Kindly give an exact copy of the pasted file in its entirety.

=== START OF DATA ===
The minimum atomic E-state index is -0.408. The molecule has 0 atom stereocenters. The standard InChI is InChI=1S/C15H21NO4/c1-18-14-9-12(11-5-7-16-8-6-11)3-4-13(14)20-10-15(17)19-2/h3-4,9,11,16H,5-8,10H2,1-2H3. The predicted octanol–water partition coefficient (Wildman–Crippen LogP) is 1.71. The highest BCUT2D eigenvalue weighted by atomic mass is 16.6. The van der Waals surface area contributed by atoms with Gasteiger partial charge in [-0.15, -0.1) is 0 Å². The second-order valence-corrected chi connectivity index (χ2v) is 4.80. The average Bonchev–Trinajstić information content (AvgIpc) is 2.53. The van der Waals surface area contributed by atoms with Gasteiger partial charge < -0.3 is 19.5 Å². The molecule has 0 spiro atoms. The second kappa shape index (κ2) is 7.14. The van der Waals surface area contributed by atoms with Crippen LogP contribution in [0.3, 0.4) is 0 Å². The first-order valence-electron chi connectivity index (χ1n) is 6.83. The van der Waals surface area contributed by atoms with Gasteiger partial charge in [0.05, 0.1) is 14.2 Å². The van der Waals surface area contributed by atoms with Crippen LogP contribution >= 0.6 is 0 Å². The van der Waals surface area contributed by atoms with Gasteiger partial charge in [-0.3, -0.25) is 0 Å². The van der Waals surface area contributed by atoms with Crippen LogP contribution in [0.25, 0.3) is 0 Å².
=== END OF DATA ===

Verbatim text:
The minimum atomic E-state index is -0.408. The molecule has 0 atom stereocenters. The standard InChI is InChI=1S/C15H21NO4/c1-18-14-9-12(11-5-7-16-8-6-11)3-4-13(14)20-10-15(17)19-2/h3-4,9,11,16H,5-8,10H2,1-2H3. The predicted octanol–water partition coefficient (Wildman–Crippen LogP) is 1.71. The highest BCUT2D eigenvalue weighted by atomic mass is 16.6. The van der Waals surface area contributed by atoms with Gasteiger partial charge in [-0.15, -0.1) is 0 Å². The second-order valence-corrected chi connectivity index (χ2v) is 4.80. The average Bonchev–Trinajstić information content (AvgIpc) is 2.53. The van der Waals surface area contributed by atoms with Gasteiger partial charge < -0.3 is 19.5 Å². The molecule has 0 spiro atoms. The second kappa shape index (κ2) is 7.14. The van der Waals surface area contributed by atoms with Crippen LogP contribution in [0.3, 0.4) is 0 Å². The first-order valence-electron chi connectivity index (χ1n) is 6.83. The van der Waals surface area contributed by atoms with Gasteiger partial charge in [0.05, 0.1) is 14.2 Å². The van der Waals surface area contributed by atoms with Crippen LogP contribution >= 0.6 is 0 Å². The van der Waals surface area contributed by atoms with Gasteiger partial charge in [-0.3, -0.25) is 0 Å². The van der Waals surface area contributed by atoms with Crippen LogP contribution in [0.25, 0.3) is 0 Å².